A recent OECD (Organization for Economic Cooperation and Development) study finds that, by taking advantage of countries’ differing treatments of financial instruments, transactions, and business entities, multinational businesses have saved themselves as much as $3.5 billion over the past twenty years. The study concludes that member countries — including the U.S. — should consider modifying their laws to make these “hybrid mismatch arrangements” impossible.
Such a reflexive reaction — fix it! — is the sort of response that, through the decades, has created the ad-hoc and growth-reducing tax laws currently in place. U.S. Tax Code is completely broken. Lawmakers should redouble their efforts to pull up the current tax code by its roots and begin anew, and resist the temptation to clip a few dandelions.
Our tax code is complicated for a whole host of legitimate reasons. At the top on the list for multinational businesses is the their exceedingly complex nature: defining a multinational’s taxable “profits” for a particular time and place is anything but simple.
But the primary reason for the tax code’s complexity is lawmakers’ desire to use it to address every problem under the sun. Under the guise of encouraging or discouraging activities they consider economically or socially productive or harmful, lawmakers have added hundreds of incentives and disincentives into the tax code. Even though many are of little or no economic value, they stay on the books because lawmakers find it easier to leave even questionable tax provisions alone than to risk the wrath of voters and contributors who benefit from them. Besides, as President Reagan wisely observed, the thing coming closest to having eternal life on earth is a government program.
A small-bore “fix” of a tax code flaw often begets a whole range of unintended consequences with far-reaching effects. For instance, when 155 Americans completely avoided taxes in the 1960s by combining various tax incentives, rather than reduce or eliminate the incentives, Congress enacted the Alternative Minimum Tax (AMT). It was a 10 percent tax on alternative minimum taxable income over $30,000. That is $180,000 in today’s dollars. Over the next 40 years, that once-obscure provision has come to affect millions of taxpayers. Instead of a 10% tax on AMT income of more than $180,000, it is now a 26% on incomes of more than about $50,000 (single) and $75,000 (married), and 28% on AMT incomes of more than $175,000. Every year, Congress passes a temporary “patch” to keep the AMT from reaching even more people.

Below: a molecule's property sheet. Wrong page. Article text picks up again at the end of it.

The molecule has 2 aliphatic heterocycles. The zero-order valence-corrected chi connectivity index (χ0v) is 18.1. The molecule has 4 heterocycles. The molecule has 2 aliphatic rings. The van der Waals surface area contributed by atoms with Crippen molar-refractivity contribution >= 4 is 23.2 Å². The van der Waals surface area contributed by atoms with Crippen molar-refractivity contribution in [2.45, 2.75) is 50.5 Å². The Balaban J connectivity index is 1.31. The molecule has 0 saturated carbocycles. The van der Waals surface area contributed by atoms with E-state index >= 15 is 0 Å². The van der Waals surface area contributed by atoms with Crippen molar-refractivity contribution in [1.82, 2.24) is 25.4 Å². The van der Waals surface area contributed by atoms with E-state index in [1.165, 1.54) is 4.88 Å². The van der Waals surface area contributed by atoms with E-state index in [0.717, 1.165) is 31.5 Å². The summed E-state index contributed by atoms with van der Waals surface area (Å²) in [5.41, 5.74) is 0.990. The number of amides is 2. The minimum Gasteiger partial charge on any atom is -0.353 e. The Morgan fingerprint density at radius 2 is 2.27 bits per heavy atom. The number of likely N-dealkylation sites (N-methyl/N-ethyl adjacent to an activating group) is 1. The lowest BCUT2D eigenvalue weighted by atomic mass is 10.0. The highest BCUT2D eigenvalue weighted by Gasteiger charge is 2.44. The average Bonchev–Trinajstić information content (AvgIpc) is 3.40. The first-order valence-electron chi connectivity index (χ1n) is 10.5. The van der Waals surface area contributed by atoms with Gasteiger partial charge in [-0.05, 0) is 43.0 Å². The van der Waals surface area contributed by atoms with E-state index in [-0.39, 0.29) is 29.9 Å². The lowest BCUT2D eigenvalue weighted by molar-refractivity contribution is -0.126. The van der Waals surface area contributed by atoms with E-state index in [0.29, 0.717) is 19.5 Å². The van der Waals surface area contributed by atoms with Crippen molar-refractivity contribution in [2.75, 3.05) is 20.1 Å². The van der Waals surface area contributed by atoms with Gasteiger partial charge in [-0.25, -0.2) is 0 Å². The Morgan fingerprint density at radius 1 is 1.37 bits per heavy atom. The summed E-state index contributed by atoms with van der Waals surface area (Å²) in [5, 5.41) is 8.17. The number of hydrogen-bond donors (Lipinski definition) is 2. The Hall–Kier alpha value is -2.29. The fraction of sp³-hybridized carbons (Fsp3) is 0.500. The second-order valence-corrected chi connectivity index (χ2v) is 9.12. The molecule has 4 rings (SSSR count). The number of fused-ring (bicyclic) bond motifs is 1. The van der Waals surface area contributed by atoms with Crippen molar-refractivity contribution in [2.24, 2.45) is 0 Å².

A list of the unintended consequences of well-meaning tax provisions could fill a book. For just one recent example, look at the addition of an “alternative energy credit” to the tax code. Shortly after the credit’s enactment, the IRS determined that the paper industry’s use of “black liquor” — a paper-processing byproduct the industry had already used for decades to generate power — qualified for it. Lawmakers neither intended nor foresaw this application of the credit, and enacted a provision to close this loophole, but not before the industry claimed a few billion dollars in the credits. Rather than merely clarifying the law, however, lawmakers deemed the “fix” a loophole-closer that would “raise” $23 billion in new revenue, thus permitting them to use it to “pay” for $23 billion in new spending.
The amount of tax revenue the U.S. Treasury loses by “hybrid mismatch arrangements” is small in the scheme of things — roughly $175 million per year. Rather than spend a moment of effort to address OECD’s proposal, lawmakers need to resist the temptation to solve every perceived problem of social and economic behavior with a tax incentive or disincentive, and find the fortitude to create a tax code that looks, in the words of a former Treasury secretary, like it was designed on purpose.